The Fear and Thrill of "Not Knowing"

I've been in the midst of parent-teacher conferences this week, attempting to balance on that precipice between comfortable and professional, between seeking to learn from families and providing information gleaned from my observations and assessments. In chatting with parents, I'm overwhelmed by the impressive majority of students for whom improv in the classroom is an absolute delight: They revel in the chance to play, to challenge themselves, to interact. My suspicions and theories about the value of integrating improvisational theatre have, generally speaking, been confirmed by my students and their parents.

However, there are two students for whom improv is not a is downright difficult. For Paul, a student who enjoys being social and doesn't mind being silly or the center of attention, engaging in improv at school is a chore he puts up with. For Daniella, a child who is focused on appearing cool and collected...even withdrawn, improv takes her out of her comfort zone and requires her to participate and engage with her peers.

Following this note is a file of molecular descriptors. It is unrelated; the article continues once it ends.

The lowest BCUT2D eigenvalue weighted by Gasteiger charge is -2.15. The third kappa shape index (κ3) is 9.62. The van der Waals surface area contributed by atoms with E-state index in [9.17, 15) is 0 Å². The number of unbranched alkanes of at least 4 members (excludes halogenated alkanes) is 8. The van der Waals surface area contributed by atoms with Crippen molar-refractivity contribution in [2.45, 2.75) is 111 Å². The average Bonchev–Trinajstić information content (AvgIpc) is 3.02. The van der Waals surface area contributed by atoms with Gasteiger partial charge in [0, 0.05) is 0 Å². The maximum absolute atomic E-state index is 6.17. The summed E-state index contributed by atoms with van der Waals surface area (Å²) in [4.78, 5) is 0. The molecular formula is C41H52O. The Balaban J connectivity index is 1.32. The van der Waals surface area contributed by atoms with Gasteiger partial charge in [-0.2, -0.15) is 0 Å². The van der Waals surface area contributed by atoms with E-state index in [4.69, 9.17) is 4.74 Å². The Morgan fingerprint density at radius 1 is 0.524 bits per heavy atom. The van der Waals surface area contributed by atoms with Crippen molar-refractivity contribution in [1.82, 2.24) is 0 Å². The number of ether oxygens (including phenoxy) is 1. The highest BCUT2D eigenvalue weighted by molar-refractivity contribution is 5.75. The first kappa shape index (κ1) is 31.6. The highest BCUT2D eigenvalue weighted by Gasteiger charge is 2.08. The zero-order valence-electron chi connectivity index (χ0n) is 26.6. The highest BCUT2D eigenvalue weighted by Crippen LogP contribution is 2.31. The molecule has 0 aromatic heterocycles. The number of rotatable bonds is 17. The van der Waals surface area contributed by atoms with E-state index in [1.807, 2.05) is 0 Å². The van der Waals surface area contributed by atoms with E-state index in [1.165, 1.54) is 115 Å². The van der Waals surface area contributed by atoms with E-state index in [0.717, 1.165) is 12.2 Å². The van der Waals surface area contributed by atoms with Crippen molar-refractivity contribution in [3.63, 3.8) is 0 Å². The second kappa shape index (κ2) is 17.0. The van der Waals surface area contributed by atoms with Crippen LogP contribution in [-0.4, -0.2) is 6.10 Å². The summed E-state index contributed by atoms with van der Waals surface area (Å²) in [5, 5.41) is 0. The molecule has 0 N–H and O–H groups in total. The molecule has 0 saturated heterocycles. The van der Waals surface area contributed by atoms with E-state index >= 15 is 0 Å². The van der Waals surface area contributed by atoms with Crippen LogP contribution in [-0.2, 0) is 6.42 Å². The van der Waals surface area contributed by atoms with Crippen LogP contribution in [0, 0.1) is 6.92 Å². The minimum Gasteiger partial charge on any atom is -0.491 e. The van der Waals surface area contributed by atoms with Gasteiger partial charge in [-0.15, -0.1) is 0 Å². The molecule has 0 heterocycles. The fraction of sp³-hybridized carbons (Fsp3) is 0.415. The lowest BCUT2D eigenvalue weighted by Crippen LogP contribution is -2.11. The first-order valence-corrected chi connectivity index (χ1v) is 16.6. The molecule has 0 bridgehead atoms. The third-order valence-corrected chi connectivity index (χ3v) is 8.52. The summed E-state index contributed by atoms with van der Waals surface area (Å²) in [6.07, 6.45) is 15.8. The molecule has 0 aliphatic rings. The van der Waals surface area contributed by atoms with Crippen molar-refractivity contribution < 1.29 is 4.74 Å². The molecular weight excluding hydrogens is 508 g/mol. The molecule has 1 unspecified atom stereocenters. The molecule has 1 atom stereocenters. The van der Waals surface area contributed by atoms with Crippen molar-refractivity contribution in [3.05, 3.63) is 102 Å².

I believe it is the potential power of improv that is so daunting for these students. In taking risks, in jumping into the abyss of THE UNKNOWN, we must trust others to laugh with us and not at us. We must be okay with not appearing cool. This is a lot to ask of a thirteen year-old.

How can this experience be turned around? Click on the link below to read an interview with an unlikely career improviser--a trained lawyer who became an improvisational actor and finds "not knowing" to be thrilling rather than terrifying.
Click here: A Conversation with Dave Pasquesi

I don't know all of the answers...and that's the point in all of this, isn't it? I'll be engaging in a journey with these students. We'll unpack what is comfortable and uncomfortable--and the value of each--through journaling and discussing the impact and application of our improvisational experiences and experiments. I'll pay special attention to the games and activities that engage these two students. When are they smiling? When are they engaged with their partner and showing clear eye contact? Perhaps these are the students who have the most to gain from this work...from this play. Onward!

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